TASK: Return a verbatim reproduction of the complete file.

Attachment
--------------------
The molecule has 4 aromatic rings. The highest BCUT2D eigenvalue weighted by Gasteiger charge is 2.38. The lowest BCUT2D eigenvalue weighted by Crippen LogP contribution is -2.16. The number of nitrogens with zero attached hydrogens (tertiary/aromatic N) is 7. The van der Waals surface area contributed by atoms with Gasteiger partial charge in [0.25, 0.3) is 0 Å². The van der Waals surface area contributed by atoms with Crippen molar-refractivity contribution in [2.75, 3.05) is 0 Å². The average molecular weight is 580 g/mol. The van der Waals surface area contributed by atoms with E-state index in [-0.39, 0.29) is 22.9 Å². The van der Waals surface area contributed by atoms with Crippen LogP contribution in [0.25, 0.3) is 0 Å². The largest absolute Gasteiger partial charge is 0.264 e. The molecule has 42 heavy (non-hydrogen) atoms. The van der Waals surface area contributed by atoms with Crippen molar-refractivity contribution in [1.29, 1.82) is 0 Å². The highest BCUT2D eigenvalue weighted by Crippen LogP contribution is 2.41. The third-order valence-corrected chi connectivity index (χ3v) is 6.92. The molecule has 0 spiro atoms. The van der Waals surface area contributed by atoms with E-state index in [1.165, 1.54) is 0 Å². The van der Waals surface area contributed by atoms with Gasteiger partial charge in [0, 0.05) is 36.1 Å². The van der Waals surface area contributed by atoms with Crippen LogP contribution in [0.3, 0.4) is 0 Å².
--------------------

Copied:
The molecule has 4 aromatic rings. The highest BCUT2D eigenvalue weighted by Gasteiger charge is 2.38. The lowest BCUT2D eigenvalue weighted by Crippen LogP contribution is -2.16. The number of nitrogens with zero attached hydrogens (tertiary/aromatic N) is 7. The van der Waals surface area contributed by atoms with Gasteiger partial charge in [0.25, 0.3) is 0 Å². The van der Waals surface area contributed by atoms with Crippen molar-refractivity contribution in [2.75, 3.05) is 0 Å². The average molecular weight is 580 g/mol. The van der Waals surface area contributed by atoms with E-state index in [-0.39, 0.29) is 22.9 Å². The van der Waals surface area contributed by atoms with Crippen LogP contribution in [0.25, 0.3) is 0 Å². The largest absolute Gasteiger partial charge is 0.264 e. The molecule has 42 heavy (non-hydrogen) atoms. The van der Waals surface area contributed by atoms with Crippen molar-refractivity contribution in [1.29, 1.82) is 0 Å². The highest BCUT2D eigenvalue weighted by Crippen LogP contribution is 2.41. The third-order valence-corrected chi connectivity index (χ3v) is 6.92. The molecule has 0 spiro atoms. The van der Waals surface area contributed by atoms with E-state index in [1.165, 1.54) is 0 Å². The van der Waals surface area contributed by atoms with Gasteiger partial charge in [0, 0.05) is 36.1 Å². The van der Waals surface area contributed by atoms with Crippen LogP contribution in [0.3, 0.4) is 0 Å².